President Barack Obama today announced the end to over 50 years of non-diplomacy with Cuba, as well as an easing of both trade and travel restrictions. The United States severed diplomatic ties with Cuba in 1961 at the height of the Cold War.
While the Soviet Union has fallen, the trade embargo along with its onerous travel restrictions have survived.
“It is clear that decades of US isolation of Cuba have failed to accomplish our enduring objective of promoting the emergence of a democratic, prosperous, and stable Cuba,” the White House said in a statement. “We cannot keep doing the same thing and expecting a different result.”
The US will establish an embassy in Havana in the coming months, expand travel for US citizens, increase the size of allowed remittances to Cuba, and expand certain commercial exports from the US.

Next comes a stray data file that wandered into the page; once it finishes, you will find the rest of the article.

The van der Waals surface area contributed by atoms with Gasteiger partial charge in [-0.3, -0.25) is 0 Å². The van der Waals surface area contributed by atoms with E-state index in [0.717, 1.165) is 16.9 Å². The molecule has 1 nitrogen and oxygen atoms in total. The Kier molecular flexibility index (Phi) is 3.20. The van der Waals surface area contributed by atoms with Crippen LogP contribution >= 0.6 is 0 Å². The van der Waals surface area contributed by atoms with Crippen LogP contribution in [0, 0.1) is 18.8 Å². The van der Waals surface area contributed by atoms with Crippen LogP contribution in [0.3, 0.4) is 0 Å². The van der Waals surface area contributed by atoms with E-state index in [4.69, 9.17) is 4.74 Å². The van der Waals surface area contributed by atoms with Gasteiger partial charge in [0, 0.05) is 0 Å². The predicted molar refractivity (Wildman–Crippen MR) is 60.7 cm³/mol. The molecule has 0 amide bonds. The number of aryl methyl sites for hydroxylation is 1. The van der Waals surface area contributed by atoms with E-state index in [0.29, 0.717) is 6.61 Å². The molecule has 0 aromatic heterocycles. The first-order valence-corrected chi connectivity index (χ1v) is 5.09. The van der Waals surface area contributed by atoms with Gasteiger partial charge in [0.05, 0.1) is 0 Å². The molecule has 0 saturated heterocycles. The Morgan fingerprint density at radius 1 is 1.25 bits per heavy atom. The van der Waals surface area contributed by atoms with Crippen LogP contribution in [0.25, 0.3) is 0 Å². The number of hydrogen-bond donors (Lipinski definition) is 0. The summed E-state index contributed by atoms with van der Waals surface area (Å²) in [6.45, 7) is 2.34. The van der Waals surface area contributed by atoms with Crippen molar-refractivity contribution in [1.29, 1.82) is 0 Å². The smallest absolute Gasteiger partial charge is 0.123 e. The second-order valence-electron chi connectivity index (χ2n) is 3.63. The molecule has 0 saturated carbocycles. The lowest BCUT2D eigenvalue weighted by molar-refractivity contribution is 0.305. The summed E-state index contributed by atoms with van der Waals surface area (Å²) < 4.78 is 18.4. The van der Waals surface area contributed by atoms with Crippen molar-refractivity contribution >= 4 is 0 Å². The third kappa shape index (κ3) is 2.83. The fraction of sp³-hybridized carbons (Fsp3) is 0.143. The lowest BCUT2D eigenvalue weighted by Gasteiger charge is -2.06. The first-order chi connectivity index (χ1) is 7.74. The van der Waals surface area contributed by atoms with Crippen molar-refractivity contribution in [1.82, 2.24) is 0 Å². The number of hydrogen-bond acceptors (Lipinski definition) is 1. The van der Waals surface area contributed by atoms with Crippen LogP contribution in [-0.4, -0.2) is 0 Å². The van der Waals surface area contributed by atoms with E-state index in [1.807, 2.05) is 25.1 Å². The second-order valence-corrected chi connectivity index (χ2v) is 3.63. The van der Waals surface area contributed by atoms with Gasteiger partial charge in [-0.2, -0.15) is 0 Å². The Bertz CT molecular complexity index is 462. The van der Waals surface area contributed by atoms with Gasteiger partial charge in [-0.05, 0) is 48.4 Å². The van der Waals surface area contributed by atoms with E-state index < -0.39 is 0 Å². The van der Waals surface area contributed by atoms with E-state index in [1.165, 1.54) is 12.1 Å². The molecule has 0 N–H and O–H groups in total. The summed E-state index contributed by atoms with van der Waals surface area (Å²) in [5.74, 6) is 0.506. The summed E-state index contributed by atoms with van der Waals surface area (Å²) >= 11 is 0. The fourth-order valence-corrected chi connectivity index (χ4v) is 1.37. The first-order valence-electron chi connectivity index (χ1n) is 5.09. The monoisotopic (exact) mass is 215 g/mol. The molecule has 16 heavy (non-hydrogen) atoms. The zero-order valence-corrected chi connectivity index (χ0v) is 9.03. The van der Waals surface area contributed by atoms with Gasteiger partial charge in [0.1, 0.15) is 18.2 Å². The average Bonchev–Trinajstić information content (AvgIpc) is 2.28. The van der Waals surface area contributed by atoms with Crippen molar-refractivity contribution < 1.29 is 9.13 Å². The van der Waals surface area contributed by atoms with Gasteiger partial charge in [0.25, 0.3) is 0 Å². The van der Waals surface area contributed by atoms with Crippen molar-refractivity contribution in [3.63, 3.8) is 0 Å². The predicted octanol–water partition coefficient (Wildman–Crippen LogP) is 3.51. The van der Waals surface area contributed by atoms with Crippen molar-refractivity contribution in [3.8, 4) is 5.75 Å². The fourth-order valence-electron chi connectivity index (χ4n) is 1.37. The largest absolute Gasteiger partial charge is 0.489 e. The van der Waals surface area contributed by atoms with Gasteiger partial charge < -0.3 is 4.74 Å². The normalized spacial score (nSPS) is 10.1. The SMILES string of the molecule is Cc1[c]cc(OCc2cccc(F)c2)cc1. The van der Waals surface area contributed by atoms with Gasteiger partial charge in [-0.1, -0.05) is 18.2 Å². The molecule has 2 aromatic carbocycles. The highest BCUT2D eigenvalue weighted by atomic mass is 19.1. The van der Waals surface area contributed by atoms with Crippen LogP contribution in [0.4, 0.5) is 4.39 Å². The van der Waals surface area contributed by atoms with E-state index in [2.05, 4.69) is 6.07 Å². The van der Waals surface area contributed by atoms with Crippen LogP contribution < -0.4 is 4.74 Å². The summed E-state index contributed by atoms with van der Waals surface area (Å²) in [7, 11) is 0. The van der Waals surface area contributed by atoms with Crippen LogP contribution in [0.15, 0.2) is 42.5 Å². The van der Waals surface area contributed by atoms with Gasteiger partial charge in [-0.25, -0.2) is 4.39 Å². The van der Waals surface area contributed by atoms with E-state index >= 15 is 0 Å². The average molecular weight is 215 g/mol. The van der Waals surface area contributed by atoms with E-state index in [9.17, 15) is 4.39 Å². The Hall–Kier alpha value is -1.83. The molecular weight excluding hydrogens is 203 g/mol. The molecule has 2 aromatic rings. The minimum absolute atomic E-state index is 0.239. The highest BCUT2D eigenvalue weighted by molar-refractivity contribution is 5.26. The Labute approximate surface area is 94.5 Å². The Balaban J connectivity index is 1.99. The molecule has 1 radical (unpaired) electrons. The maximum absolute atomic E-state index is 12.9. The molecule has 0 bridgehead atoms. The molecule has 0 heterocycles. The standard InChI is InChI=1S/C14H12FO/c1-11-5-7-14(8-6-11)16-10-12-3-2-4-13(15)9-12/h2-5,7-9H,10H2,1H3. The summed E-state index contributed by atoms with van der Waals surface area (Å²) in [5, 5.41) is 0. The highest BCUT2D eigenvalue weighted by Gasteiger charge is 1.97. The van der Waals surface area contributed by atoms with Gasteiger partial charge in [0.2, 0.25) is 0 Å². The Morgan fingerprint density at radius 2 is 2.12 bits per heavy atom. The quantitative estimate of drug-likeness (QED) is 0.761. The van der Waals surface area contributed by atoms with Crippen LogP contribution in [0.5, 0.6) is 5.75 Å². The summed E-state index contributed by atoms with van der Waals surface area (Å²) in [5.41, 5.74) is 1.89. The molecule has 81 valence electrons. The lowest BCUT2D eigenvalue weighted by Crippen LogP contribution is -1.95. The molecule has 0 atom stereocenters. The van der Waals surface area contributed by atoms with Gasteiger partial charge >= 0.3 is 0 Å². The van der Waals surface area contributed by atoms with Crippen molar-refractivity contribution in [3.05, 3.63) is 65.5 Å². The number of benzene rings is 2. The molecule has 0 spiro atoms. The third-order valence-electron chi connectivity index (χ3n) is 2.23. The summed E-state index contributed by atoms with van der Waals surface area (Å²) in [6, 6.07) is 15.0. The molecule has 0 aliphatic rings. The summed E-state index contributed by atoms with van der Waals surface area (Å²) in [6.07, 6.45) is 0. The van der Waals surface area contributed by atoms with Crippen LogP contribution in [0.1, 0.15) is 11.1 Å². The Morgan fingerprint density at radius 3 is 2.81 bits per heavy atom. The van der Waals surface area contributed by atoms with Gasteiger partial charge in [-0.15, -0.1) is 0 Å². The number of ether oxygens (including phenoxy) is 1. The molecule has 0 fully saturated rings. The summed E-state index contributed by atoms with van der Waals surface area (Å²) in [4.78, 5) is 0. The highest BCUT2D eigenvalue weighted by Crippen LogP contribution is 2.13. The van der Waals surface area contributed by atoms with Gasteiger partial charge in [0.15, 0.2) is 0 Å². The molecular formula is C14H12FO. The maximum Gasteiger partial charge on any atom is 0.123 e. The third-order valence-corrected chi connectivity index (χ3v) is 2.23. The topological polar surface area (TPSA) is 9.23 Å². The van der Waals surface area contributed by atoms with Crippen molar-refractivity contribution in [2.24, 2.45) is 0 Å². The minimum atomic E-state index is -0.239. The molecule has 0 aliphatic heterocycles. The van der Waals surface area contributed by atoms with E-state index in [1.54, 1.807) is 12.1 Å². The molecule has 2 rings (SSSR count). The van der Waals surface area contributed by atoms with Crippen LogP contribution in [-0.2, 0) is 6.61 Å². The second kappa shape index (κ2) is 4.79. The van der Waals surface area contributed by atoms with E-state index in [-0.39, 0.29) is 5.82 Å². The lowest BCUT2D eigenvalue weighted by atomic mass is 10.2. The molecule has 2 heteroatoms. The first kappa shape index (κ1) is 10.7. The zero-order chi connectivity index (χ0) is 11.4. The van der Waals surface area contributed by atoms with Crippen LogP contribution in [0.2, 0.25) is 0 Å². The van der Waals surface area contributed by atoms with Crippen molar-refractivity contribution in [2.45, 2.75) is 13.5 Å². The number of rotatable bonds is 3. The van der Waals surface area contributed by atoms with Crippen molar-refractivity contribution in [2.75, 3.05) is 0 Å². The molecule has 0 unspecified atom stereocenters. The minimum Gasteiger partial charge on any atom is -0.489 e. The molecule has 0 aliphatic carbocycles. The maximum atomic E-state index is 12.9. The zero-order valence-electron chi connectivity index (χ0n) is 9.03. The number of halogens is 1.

The Treasury Department is also changing its regulations to increase US financial access to Cuba through the use of credit and debit cards.
The White House emphasized that its action will “increase people-to-people contact” between the two nations. The goal is to support Cuban civil society and increase the free flow of information in Cuba.
“Isolation has not worked,” the president said in an address announcing the new policy. “It’s time for a new approach.”
The president made clear that these changes will “not occur overnight.”
Congress will be required to act to fully lift the trade embargo and remove all travel restrictions. The trade embargo is codified into law and cannot be ended through executive action.
President Obama said that Pope Francis initiated the discussions between the two countries.
The Washington Post reports that two American prisoners and Cuban prisoners were exchanged as part of the deal.
“Cuba’s agreed to release Alan Gross, a U.S. Agency for International Development contractor imprisoned for five years, and an unnamed U.S. intelligence asset held for two decades. In exchange, U.S. officials released three Cuban nationals convicted of spying in 2001,” the Post says.
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